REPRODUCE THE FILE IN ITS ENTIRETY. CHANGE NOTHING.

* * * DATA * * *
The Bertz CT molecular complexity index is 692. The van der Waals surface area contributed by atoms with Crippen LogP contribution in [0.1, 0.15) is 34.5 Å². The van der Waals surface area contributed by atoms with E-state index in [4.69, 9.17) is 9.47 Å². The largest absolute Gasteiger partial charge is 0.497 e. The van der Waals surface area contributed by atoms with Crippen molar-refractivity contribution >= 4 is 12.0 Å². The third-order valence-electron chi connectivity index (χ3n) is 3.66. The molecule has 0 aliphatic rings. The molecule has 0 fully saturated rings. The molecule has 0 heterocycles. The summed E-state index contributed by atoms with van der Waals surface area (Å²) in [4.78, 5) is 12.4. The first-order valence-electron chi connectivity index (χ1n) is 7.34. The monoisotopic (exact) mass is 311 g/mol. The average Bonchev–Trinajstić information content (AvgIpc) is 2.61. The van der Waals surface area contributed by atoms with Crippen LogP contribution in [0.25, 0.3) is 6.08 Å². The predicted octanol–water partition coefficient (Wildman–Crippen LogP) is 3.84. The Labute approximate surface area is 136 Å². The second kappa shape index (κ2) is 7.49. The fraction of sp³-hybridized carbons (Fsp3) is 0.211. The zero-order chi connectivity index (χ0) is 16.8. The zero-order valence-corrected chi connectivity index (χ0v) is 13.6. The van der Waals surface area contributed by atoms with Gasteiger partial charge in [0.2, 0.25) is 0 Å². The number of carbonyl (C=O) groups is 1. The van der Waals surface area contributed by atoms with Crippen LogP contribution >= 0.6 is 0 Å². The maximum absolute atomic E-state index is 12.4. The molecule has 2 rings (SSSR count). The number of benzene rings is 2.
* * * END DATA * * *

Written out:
The Bertz CT molecular complexity index is 692. The van der Waals surface area contributed by atoms with Crippen LogP contribution in [0.1, 0.15) is 34.5 Å². The van der Waals surface area contributed by atoms with E-state index in [4.69, 9.17) is 9.47 Å². The largest absolute Gasteiger partial charge is 0.497 e. The van der Waals surface area contributed by atoms with Crippen molar-refractivity contribution >= 4 is 12.0 Å². The third-order valence-electron chi connectivity index (χ3n) is 3.66. The molecule has 0 aliphatic rings. The molecule has 0 fully saturated rings. The molecule has 0 heterocycles. The summed E-state index contributed by atoms with van der Waals surface area (Å²) in [4.78, 5) is 12.4. The first-order valence-electron chi connectivity index (χ1n) is 7.34. The monoisotopic (exact) mass is 311 g/mol. The average Bonchev–Trinajstić information content (AvgIpc) is 2.61. The van der Waals surface area contributed by atoms with Crippen LogP contribution in [0.25, 0.3) is 6.08 Å². The predicted octanol–water partition coefficient (Wildman–Crippen LogP) is 3.84. The Labute approximate surface area is 136 Å². The second kappa shape index (κ2) is 7.49. The fraction of sp³-hybridized carbons (Fsp3) is 0.211. The zero-order chi connectivity index (χ0) is 16.8. The zero-order valence-corrected chi connectivity index (χ0v) is 13.6. The van der Waals surface area contributed by atoms with Gasteiger partial charge in [0.2, 0.25) is 0 Å². The number of carbonyl (C=O) groups is 1. The van der Waals surface area contributed by atoms with Crippen LogP contribution >= 0.6 is 0 Å². The maximum absolute atomic E-state index is 12.4. The molecule has 2 rings (SSSR count). The number of benzene rings is 2.